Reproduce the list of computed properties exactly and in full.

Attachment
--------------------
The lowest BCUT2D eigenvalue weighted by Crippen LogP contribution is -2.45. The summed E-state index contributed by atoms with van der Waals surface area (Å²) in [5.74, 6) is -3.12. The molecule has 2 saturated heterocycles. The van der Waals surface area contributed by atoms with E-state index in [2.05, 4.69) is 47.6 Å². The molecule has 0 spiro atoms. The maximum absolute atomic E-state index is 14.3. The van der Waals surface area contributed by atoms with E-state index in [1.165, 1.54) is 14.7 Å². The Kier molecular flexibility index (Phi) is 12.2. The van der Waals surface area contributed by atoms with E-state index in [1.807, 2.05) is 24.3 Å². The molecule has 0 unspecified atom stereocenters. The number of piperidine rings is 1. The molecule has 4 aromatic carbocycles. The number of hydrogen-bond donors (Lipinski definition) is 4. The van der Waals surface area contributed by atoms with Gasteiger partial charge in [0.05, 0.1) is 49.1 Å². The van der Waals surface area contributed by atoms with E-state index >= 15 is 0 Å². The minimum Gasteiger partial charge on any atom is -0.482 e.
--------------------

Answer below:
The lowest BCUT2D eigenvalue weighted by Crippen LogP contribution is -2.45. The summed E-state index contributed by atoms with van der Waals surface area (Å²) in [5.74, 6) is -3.12. The molecule has 2 saturated heterocycles. The van der Waals surface area contributed by atoms with E-state index in [2.05, 4.69) is 47.6 Å². The molecule has 0 spiro atoms. The maximum absolute atomic E-state index is 14.3. The van der Waals surface area contributed by atoms with E-state index in [1.165, 1.54) is 14.7 Å². The Kier molecular flexibility index (Phi) is 12.2. The van der Waals surface area contributed by atoms with E-state index in [1.807, 2.05) is 24.3 Å². The molecule has 0 unspecified atom stereocenters. The number of piperidine rings is 1. The molecule has 4 aromatic carbocycles. The number of hydrogen-bond donors (Lipinski definition) is 4. The van der Waals surface area contributed by atoms with Gasteiger partial charge in [0.05, 0.1) is 49.1 Å². The van der Waals surface area contributed by atoms with E-state index >= 15 is 0 Å². The minimum Gasteiger partial charge on any atom is -0.482 e.